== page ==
1. Blackletter typefaces

Blackletter fonts were the earliest fonts used with the invention of the printing press. They resemble the artistic handwritings of cloisters[?] in the Middle Ages and fall into three groups:

Of all the blackletter typefaces, the Gothic ones most closely resemble the Textura callygraphy used with manual copying of books. A Gothic typeface was thus also carved by Johannes Gutenberg when he printed his 42-line Bible, including a large number of ligatures[?] and common abbreviations. While in Germany, Gothic fonts were quickly displaced, they remained in use in great variance and are frequently referred to as Old English typefaces.
Schwabacher typefaces were predominant in Germany from about 1480 to 1530. Most importantly, all of the works of Martin Luther, leading to the Protestant Reformation, as well as the Apocalypse of Albrecht Dürer (1498) were printed in this typeface. It was probably first used by Johannes Bämler, a printer from Augsburg, in 1472. The origins of the name are unclear; some assume that the typeface was designed by a typeface carver from the village of Schwabach who worked externally and was thus refererred to as the Schwabacher.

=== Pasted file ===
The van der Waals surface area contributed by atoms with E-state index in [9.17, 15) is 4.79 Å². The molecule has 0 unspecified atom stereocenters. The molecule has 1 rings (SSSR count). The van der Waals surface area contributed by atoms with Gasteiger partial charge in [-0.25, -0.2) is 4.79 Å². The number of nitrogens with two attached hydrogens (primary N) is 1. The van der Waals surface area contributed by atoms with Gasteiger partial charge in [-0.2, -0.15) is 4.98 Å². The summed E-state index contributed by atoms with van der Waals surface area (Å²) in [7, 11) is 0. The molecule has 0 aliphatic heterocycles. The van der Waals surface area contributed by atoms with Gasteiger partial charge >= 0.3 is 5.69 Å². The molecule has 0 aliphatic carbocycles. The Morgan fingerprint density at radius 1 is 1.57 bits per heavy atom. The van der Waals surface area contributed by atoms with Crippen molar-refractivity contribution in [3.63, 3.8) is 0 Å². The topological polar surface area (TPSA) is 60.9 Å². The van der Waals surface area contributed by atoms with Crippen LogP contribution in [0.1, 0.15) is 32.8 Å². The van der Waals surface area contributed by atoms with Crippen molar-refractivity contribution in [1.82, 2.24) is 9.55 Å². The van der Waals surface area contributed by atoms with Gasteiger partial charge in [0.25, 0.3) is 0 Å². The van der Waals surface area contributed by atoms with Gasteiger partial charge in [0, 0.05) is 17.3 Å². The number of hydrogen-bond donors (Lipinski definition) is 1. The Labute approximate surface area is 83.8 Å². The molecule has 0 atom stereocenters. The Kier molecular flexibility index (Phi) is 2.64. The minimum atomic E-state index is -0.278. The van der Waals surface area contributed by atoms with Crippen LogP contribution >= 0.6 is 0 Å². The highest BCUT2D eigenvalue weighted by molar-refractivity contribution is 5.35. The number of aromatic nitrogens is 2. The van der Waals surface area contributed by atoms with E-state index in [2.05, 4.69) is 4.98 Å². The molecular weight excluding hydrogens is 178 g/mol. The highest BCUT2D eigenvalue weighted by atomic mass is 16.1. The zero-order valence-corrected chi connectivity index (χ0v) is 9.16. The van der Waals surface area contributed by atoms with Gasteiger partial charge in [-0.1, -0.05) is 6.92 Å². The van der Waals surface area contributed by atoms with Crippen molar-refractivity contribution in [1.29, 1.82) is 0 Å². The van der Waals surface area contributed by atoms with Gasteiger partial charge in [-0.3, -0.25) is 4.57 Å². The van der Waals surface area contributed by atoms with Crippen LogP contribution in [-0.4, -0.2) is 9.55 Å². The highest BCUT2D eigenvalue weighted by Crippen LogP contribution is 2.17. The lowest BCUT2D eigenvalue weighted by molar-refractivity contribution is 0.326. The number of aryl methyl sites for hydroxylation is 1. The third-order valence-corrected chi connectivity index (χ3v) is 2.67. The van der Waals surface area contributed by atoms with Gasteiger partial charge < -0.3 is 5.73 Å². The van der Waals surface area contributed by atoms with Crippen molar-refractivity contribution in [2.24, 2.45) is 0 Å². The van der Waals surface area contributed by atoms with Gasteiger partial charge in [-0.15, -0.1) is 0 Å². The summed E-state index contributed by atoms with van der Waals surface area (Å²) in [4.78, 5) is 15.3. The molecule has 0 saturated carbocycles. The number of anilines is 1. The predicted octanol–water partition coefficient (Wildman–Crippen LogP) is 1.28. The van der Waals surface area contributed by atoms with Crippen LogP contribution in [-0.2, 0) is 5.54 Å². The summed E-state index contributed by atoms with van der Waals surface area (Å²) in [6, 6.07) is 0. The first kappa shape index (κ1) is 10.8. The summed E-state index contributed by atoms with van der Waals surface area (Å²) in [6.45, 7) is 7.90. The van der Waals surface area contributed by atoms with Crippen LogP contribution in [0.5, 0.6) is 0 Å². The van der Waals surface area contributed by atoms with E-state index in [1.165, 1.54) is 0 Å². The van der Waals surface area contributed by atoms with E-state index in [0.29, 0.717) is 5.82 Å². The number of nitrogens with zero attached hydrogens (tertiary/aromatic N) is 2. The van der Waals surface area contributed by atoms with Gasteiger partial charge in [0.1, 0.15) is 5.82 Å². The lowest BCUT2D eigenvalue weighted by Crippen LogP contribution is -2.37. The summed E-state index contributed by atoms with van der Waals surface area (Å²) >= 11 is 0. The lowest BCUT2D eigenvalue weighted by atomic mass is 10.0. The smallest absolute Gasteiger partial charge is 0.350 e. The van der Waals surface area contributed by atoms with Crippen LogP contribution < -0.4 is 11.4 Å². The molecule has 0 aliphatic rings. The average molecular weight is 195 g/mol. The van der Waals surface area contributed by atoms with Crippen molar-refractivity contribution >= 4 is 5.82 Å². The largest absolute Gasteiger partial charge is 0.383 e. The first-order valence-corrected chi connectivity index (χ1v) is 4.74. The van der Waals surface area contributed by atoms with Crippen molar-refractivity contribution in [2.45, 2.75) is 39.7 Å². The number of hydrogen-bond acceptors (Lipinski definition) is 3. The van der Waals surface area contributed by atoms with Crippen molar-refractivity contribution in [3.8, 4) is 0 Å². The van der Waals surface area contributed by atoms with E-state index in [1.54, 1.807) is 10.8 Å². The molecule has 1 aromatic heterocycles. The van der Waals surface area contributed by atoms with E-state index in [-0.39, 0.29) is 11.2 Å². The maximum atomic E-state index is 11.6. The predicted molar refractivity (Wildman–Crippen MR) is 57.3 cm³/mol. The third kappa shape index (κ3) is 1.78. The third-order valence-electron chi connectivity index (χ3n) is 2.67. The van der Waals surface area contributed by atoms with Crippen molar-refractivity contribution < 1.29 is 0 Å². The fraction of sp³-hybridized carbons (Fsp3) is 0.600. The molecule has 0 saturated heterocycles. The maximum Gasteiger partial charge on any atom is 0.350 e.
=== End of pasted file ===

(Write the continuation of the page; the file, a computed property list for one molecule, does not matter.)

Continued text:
Most commonly known among the blackletter typefaces are those of the Fraktur family, which started when Emperor Maximilian I (1493-1519) established a series of books and had a new typeface created specifically for this purpose. Fraktur faces were in wide use in Germany until the end of World War II; see the Fraktur article for details.

2. Serif fonts

Serif fonts are in turn divided into four major groups:

Renaissance, with only slight difference in thickness within each glyph; this category includes the Garamond and Palatino typefaces.
Baroque, where the thickness within each glyph has greater variety; this category includes Baskerville[?] and Times Roman.
Classicist, with the most variance of thickness within each glyph. This includes the Bodoni and Century Schoolbook[?] typefaces.
Modern fonts, especially those designed primarily for decorative purposes, frequently fall out of these categories. For example, slab serif fonts such as Rockwell look artificial on purpose, with almost rectangular shapes.

3. Sans-serif fonts

Sans serif designs are a relatively recent typographical phenomenon in the history of type design. The first specimen appears to be the two-line English so-called "Egyptian" font released in 1816 by William Caslon[?]'s foundry, England. They are commonly, but not exclusively used for display typography applications such as signage, headings and other situations where clear meaning is imperative but continuous reading is not required.

Sans serif designs are broadly divided into 4 major groups for the purposes of type classification:

(todo sample image)
Grotesques, early sans serif designs, such as Grotesque[?] or Royal Gothic[?].
Neo-grotesques, modern designs such as Standard, Helvetica (Arial) and Univers[?].
Humanist (Edward Johnston[?]'s Railway type, Gill Sans[?] or Frutiger).
Geometric (Futura or Spartan).

Other commonly used sans serif fonts include Lucida[?], Arial, Optima, Tahoma[?] and Verdana.

4. Decorational fonts